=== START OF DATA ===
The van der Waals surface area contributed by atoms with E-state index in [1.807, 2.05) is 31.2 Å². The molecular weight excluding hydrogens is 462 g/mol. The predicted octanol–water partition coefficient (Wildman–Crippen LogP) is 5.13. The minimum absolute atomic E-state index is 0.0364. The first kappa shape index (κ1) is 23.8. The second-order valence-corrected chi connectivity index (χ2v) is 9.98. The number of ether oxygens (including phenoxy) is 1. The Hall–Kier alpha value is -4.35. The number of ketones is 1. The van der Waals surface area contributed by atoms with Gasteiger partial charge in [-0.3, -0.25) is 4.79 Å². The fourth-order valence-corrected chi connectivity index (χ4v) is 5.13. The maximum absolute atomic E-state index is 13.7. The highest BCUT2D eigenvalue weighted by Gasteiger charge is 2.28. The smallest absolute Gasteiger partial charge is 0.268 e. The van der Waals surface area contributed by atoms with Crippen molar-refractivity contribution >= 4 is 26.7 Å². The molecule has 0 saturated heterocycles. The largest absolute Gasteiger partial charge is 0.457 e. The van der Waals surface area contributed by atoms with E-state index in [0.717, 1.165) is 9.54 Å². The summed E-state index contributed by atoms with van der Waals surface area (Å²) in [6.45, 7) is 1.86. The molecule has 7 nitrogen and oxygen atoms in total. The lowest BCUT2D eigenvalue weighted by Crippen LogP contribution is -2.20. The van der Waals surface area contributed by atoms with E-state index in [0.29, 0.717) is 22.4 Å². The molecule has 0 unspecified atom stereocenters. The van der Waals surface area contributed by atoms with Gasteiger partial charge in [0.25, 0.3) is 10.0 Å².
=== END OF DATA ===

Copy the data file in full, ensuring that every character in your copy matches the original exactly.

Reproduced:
The van der Waals surface area contributed by atoms with E-state index in [1.807, 2.05) is 31.2 Å². The molecular weight excluding hydrogens is 462 g/mol. The predicted octanol–water partition coefficient (Wildman–Crippen LogP) is 5.13. The minimum absolute atomic E-state index is 0.0364. The first kappa shape index (κ1) is 23.8. The second-order valence-corrected chi connectivity index (χ2v) is 9.98. The number of ether oxygens (including phenoxy) is 1. The Hall–Kier alpha value is -4.35. The number of ketones is 1. The van der Waals surface area contributed by atoms with Gasteiger partial charge in [-0.3, -0.25) is 4.79 Å². The fourth-order valence-corrected chi connectivity index (χ4v) is 5.13. The maximum absolute atomic E-state index is 13.7. The highest BCUT2D eigenvalue weighted by Gasteiger charge is 2.28. The smallest absolute Gasteiger partial charge is 0.268 e. The van der Waals surface area contributed by atoms with Crippen molar-refractivity contribution >= 4 is 26.7 Å². The molecule has 0 saturated heterocycles. The largest absolute Gasteiger partial charge is 0.457 e. The van der Waals surface area contributed by atoms with E-state index in [0.717, 1.165) is 9.54 Å². The summed E-state index contributed by atoms with van der Waals surface area (Å²) in [6.45, 7) is 1.86. The molecule has 7 nitrogen and oxygen atoms in total. The lowest BCUT2D eigenvalue weighted by Crippen LogP contribution is -2.20. The van der Waals surface area contributed by atoms with E-state index in [0.29, 0.717) is 22.4 Å². The molecule has 0 unspecified atom stereocenters. The van der Waals surface area contributed by atoms with Gasteiger partial charge in [0.25, 0.3) is 10.0 Å².